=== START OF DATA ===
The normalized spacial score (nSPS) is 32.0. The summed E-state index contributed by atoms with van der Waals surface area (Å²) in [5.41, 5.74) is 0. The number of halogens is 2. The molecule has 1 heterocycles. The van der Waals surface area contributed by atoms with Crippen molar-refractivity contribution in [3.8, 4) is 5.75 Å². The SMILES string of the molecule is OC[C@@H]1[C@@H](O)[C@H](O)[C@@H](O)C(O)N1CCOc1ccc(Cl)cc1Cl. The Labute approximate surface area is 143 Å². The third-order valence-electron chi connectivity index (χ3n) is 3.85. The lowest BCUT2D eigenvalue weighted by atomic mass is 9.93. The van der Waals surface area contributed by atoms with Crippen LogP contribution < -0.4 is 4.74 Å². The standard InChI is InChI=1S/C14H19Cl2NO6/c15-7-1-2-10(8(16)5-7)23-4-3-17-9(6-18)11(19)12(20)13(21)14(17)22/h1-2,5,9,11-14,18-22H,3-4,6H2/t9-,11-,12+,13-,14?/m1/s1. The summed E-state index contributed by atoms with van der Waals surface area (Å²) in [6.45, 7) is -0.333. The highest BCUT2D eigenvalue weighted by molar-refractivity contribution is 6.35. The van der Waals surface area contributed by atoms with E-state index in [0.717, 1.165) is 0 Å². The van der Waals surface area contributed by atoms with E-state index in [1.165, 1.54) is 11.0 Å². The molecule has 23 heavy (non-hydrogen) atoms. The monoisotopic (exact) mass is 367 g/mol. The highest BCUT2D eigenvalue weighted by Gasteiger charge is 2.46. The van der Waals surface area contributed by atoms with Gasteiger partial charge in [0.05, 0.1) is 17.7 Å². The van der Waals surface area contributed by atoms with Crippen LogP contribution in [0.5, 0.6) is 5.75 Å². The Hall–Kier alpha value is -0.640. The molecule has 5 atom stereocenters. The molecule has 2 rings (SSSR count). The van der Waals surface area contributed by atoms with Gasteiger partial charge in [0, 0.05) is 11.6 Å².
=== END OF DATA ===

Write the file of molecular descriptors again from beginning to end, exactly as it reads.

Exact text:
The normalized spacial score (nSPS) is 32.0. The summed E-state index contributed by atoms with van der Waals surface area (Å²) in [5.41, 5.74) is 0. The number of halogens is 2. The molecule has 1 heterocycles. The van der Waals surface area contributed by atoms with Crippen molar-refractivity contribution in [3.8, 4) is 5.75 Å². The SMILES string of the molecule is OC[C@@H]1[C@@H](O)[C@H](O)[C@@H](O)C(O)N1CCOc1ccc(Cl)cc1Cl. The Labute approximate surface area is 143 Å². The third-order valence-electron chi connectivity index (χ3n) is 3.85. The lowest BCUT2D eigenvalue weighted by atomic mass is 9.93. The van der Waals surface area contributed by atoms with Crippen LogP contribution < -0.4 is 4.74 Å². The standard InChI is InChI=1S/C14H19Cl2NO6/c15-7-1-2-10(8(16)5-7)23-4-3-17-9(6-18)11(19)12(20)13(21)14(17)22/h1-2,5,9,11-14,18-22H,3-4,6H2/t9-,11-,12+,13-,14?/m1/s1. The summed E-state index contributed by atoms with van der Waals surface area (Å²) in [6.45, 7) is -0.333. The highest BCUT2D eigenvalue weighted by molar-refractivity contribution is 6.35. The van der Waals surface area contributed by atoms with E-state index in [0.717, 1.165) is 0 Å². The van der Waals surface area contributed by atoms with E-state index in [1.165, 1.54) is 11.0 Å². The molecule has 23 heavy (non-hydrogen) atoms. The monoisotopic (exact) mass is 367 g/mol. The highest BCUT2D eigenvalue weighted by Gasteiger charge is 2.46. The van der Waals surface area contributed by atoms with Gasteiger partial charge in [0.05, 0.1) is 17.7 Å². The van der Waals surface area contributed by atoms with Crippen LogP contribution in [0.5, 0.6) is 5.75 Å². The Hall–Kier alpha value is -0.640. The molecule has 5 atom stereocenters. The molecule has 2 rings (SSSR count). The van der Waals surface area contributed by atoms with Gasteiger partial charge in [0, 0.05) is 11.6 Å².